On not posting about the IPCC Report 2021

Yesterday on Facebook I boldly stated, after quite a few shares there on the subject:

So I will give the blog a day off tomorrow — after all there are a whole lot of great (I think so!) posts I have put out there since our lockdown began.

And no, I am not going to do a post on the climate emergency or the latest IPCC Report.* I have read and seen many good things about all the bad things in it, as have you no doubt — but I have not read the thing itself, and probably neither have you.

Anyway, I have no expertise in any relevant field. I depend on carefully selected sources I have been following for years now.

And went on with what — ironically — has become this post! Stiill, I am the master of this blog,eh, and I can change my mind if I want to!

If you go to my blog (and of course here you are!) you will see in the side-bar (as in these screen shots) what I did from at least 2007 when I got sick of going over and over the same damned fool arguments denialists and minimisers and often their powerful industry sponsors have recycled again and again.

As a simple rule ignore just about everything ever published in the Murdoch press (especially The Australian) and of course the opinion mongers at Sky In The Bog are literally unbelievable and often even less qualified than I am.

The links in the side-bar are up-to-date and all work. I have just tested them. Of course the pic is just a pic, so I have added with each picture a link to the blog so you can check out the EXCELLENT resources the real thing links to.

Seeing you of course are here, let me take you through each of those links.

Skeptical Science — winner of the Australian Museum’s Eureka Award in 2011. Excellent, and VERY sound and sane! In the left sidebar you will also find all the latest posts, including on that current IPCC Report.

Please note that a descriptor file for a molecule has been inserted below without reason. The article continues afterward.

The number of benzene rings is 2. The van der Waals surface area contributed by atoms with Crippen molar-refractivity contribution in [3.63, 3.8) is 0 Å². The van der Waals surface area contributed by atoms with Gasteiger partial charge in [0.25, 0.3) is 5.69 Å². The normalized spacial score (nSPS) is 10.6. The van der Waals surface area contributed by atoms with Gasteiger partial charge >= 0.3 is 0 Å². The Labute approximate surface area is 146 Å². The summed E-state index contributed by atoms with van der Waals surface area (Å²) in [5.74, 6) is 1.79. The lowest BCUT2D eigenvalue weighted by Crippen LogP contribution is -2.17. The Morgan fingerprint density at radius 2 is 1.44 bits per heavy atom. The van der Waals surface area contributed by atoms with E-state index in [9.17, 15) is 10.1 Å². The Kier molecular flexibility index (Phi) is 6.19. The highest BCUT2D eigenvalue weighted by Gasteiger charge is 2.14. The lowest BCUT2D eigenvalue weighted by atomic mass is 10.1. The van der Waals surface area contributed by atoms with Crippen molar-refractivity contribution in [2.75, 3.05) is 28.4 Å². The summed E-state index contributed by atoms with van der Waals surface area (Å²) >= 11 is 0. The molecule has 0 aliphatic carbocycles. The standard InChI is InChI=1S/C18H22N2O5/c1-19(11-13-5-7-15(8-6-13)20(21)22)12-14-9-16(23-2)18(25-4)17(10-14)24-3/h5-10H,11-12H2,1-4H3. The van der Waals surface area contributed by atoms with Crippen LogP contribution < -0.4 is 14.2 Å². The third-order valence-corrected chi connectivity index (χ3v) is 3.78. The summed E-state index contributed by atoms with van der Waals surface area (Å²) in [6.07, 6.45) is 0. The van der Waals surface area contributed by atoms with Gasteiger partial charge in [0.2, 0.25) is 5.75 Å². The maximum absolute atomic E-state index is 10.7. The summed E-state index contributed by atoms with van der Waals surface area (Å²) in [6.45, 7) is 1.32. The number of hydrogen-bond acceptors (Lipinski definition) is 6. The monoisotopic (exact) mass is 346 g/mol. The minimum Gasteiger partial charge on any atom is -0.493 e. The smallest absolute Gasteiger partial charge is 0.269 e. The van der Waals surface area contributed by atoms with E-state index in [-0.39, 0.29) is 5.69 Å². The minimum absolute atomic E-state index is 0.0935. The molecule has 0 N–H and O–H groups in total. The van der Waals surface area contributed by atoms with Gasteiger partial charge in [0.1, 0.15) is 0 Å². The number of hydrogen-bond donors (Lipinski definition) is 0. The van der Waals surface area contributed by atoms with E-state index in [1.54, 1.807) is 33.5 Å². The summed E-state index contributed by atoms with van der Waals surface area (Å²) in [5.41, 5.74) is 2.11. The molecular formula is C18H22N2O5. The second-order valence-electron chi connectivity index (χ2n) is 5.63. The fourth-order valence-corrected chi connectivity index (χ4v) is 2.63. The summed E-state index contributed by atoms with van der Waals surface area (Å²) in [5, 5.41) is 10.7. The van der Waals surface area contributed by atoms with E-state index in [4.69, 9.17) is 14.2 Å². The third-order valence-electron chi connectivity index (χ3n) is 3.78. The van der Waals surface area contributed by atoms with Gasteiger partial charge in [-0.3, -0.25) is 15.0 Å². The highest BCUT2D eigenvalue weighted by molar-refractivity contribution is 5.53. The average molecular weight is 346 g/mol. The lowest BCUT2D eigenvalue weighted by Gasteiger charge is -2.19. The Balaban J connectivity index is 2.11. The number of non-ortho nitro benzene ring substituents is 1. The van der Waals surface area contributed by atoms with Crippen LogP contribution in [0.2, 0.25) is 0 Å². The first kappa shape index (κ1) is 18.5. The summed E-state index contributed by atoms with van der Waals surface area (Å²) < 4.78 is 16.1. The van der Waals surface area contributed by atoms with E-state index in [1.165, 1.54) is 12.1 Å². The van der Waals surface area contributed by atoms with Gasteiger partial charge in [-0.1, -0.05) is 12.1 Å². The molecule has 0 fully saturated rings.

The Great Global Warming Swindle Swindle — is a 2007 post of my own, referring to a column by the egregious Murdoch hack Miranda Devine.

Why shouldn’t we be told humans produce a small fraction of the CO2 that goes into the atmosphere each year, compared with volcanoes, bacteria, animals, rotting vegetation and the oceans?

That is in Miranda’s damp squib defence of “The Great Global Warming Swindle, a science-backed [sic] rebuttal of Al Gore’s An Inconvenient Truth.” I’ll let notoriously non-Marxist Christian Sir John Houghton, a top meteorologist and former Professor of Atmospheric Physics at Oxford University, reply.

The late Sir John Houghton

Next question. Miranda?

Why shouldn’t we hear about the 2005 House of Lords inquiry, which first examined the economics of climate change, expressing concern about the objectivity of the United Nations’ Intergovernmental Panel on Climate Change?

Sir John?

8. The IPCC process stifles debate and is used by scientists to further their own self interest – NOT TRUE.

I chaired the main meetings of Working Group I during the production of the first three IPCC scientific assessments. I can say categorically that the process was very open and honest. The aim was to distinguish between what was reasonably well known and the areas where there is large uncertainty. The chapter groups had complete freedom to investigate and assess the scientific literature and draw their conclusions.

Contrary to the impression given in the programme, no one ever resigned from being a lead author in Working Group I because of their disagreement with the process or the final content of their chapter. In fact, no one ever communicated to me a complaint about the integrity of the process.

I should mention, however, a case of disagreement that occurred in Working Group 2 of the IPCC that dealt with the impacts of climate change – a more complex area to address that the basic science of Working Group I. Professor Reiter who appeared in the programme described how, unfortunately, his expert work on malaria failed to get recognition in the relevant IPCC chapter.